jonathan-bancroft-whittling
© Shelley Rose Photography

I also spent a lot of my childhood in Lancaster drawing. In fifth grade, my grandpa gave me an Encyclopedia Britannica, the old-school Internet. All the Van Gogh paintings and sculptures were so inspiring, I was inspired to copy all of them with oil crayons. When I saw my first real Van Gogh at the National Gallery of Art, I was hooked on art.

This love of art was enough of a catalyst for me to begin pursuing art as a career at the University of Massachusetts. During my sophomore year, I elected to study abroad in Florence, Italy, at the SACI (Studio Arts College International) College of Art and Design. I lived in a flat on Via dell’Albero (the “street of the tree,” appropriately). We learned marble sculpture in the courtyard of the palace—a truly romantic setting and the workspace was organized in the same way as the great sculptors of Florence worked years ago. This would be the introduction to classic art that I needed to truly understand the inextricable link between man and his materials.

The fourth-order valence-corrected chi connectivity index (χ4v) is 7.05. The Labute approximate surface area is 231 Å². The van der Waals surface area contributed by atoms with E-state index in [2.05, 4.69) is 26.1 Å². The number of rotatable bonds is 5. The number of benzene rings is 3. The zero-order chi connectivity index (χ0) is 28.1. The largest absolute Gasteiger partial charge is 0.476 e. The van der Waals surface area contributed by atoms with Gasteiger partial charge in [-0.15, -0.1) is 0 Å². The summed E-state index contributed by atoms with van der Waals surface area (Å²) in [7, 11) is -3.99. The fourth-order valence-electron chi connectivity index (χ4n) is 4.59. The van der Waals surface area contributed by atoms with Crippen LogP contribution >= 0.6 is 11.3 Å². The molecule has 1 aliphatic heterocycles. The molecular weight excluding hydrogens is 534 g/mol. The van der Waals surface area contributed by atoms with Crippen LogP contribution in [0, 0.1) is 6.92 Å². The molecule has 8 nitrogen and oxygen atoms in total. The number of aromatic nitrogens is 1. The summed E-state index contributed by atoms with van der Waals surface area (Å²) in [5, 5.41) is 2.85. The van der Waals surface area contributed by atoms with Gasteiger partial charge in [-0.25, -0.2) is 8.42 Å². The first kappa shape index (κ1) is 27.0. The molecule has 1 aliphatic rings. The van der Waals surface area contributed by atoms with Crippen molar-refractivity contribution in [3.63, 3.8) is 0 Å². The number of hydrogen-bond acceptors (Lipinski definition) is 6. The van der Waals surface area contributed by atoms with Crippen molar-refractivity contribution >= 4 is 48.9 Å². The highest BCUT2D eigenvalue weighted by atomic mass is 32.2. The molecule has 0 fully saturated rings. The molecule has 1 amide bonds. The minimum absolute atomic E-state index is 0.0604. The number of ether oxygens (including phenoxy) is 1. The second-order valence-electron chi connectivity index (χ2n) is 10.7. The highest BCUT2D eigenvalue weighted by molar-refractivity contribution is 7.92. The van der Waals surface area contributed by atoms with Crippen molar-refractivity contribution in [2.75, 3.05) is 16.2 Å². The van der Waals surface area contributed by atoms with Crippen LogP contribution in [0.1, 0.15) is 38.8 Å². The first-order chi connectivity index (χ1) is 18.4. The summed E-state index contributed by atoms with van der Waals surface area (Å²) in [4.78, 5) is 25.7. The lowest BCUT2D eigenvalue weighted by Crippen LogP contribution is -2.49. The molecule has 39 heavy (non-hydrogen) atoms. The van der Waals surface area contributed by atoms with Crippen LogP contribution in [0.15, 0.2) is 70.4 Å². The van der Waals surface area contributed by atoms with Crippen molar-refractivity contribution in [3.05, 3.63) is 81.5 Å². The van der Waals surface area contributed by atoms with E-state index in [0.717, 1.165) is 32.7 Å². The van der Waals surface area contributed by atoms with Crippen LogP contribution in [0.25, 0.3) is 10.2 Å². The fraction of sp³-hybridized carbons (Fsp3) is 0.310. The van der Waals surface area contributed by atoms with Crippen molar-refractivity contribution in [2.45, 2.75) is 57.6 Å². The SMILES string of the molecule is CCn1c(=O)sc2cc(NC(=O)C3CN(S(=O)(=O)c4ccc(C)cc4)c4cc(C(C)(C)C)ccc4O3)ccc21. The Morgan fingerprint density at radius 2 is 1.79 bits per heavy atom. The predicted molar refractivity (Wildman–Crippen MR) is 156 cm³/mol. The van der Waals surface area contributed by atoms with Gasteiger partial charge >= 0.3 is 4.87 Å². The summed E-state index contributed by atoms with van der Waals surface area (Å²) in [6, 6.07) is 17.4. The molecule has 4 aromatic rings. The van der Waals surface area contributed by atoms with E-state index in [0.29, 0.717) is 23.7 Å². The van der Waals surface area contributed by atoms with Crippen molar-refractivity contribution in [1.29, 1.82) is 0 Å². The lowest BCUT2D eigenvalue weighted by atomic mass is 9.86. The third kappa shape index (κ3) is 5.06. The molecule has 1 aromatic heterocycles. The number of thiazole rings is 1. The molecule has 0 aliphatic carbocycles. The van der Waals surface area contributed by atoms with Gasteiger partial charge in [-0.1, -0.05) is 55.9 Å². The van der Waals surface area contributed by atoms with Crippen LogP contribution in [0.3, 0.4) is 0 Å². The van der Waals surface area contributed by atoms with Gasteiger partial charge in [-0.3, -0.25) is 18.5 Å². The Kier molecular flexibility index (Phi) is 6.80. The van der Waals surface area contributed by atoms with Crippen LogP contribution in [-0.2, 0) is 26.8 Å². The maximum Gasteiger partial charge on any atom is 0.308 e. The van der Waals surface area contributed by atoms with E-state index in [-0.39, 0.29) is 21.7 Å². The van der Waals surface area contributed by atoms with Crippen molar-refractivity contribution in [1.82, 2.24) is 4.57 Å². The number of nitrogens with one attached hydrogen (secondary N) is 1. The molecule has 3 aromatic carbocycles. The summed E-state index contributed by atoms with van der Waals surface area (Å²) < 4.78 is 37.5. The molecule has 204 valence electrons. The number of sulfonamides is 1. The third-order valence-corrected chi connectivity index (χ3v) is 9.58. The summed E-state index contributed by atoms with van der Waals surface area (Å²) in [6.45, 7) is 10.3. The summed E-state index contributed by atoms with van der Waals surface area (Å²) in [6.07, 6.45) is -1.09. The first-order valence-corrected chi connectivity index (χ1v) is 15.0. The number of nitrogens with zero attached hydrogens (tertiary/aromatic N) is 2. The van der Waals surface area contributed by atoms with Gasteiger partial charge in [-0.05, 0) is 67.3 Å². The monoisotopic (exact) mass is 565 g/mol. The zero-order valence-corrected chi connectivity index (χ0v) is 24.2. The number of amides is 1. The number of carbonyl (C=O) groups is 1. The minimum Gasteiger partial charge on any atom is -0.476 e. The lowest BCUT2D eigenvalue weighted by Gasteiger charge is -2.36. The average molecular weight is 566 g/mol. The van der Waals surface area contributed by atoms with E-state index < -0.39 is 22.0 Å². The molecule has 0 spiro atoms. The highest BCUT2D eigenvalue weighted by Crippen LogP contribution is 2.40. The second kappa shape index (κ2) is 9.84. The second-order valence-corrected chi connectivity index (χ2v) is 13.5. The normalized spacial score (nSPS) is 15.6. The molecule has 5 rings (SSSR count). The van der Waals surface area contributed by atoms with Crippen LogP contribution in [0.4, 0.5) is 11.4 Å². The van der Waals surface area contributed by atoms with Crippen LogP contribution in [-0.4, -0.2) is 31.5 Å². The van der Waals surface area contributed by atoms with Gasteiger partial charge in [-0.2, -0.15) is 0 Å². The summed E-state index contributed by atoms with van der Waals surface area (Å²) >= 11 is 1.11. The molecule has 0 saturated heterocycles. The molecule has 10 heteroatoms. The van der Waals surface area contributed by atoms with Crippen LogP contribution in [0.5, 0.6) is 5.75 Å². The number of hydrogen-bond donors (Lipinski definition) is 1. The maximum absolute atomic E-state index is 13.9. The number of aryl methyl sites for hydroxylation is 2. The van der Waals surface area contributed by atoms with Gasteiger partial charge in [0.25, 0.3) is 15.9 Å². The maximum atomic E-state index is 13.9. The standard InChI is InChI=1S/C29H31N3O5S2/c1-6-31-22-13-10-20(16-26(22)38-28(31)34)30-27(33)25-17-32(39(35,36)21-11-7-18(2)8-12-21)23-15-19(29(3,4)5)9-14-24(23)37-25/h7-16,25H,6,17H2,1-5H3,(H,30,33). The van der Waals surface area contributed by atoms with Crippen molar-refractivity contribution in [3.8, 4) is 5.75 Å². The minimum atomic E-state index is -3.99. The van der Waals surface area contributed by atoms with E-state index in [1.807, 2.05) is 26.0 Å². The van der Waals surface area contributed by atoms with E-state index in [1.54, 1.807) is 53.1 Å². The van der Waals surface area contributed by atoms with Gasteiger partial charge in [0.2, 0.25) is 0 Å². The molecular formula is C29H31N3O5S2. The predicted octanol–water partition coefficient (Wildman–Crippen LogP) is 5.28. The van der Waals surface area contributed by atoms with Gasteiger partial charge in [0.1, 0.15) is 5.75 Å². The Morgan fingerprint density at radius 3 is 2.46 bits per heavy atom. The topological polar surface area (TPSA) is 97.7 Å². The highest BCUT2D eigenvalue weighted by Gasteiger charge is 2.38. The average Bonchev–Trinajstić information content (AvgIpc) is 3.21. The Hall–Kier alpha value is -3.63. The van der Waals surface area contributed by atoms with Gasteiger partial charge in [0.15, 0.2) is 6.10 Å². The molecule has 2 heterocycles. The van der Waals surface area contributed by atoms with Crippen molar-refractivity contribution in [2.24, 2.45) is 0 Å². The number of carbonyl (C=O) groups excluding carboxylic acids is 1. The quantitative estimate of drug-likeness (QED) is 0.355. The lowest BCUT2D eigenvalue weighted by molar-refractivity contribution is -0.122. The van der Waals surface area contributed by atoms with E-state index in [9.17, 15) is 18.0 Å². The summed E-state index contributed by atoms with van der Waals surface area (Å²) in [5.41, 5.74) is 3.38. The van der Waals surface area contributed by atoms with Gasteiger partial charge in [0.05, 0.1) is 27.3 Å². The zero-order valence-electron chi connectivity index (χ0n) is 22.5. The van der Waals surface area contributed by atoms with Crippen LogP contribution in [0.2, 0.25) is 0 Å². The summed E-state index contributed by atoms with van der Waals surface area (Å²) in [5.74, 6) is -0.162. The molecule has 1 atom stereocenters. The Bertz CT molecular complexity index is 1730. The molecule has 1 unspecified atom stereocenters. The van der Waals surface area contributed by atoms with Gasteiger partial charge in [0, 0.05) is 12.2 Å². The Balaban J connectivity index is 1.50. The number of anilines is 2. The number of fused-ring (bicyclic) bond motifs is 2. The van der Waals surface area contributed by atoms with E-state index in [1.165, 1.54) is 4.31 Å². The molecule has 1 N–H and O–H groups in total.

Take fine arts, for instance. Anything that is considered fine—whether it be food, furniture, or art—is all about point of origin. Where did it come from? How did it start? I first learned about this while working in fine dining in Boston. We had to know the origin of every object in the room, from the silverware to the lighting to every ingredient in each dish. Admittedly, this level of detail seemed excessive to me at the time. When I arrived in Florence, it seemed that everyone, not just people eating at fine restaurants, knew the origin of every object around them. Everything had a story. This level of awareness was infectious for me. As in Paulo Coelho’s The Alchemist, I had to follow my own treasure map to Florence to realize the treasure that was always underneath me.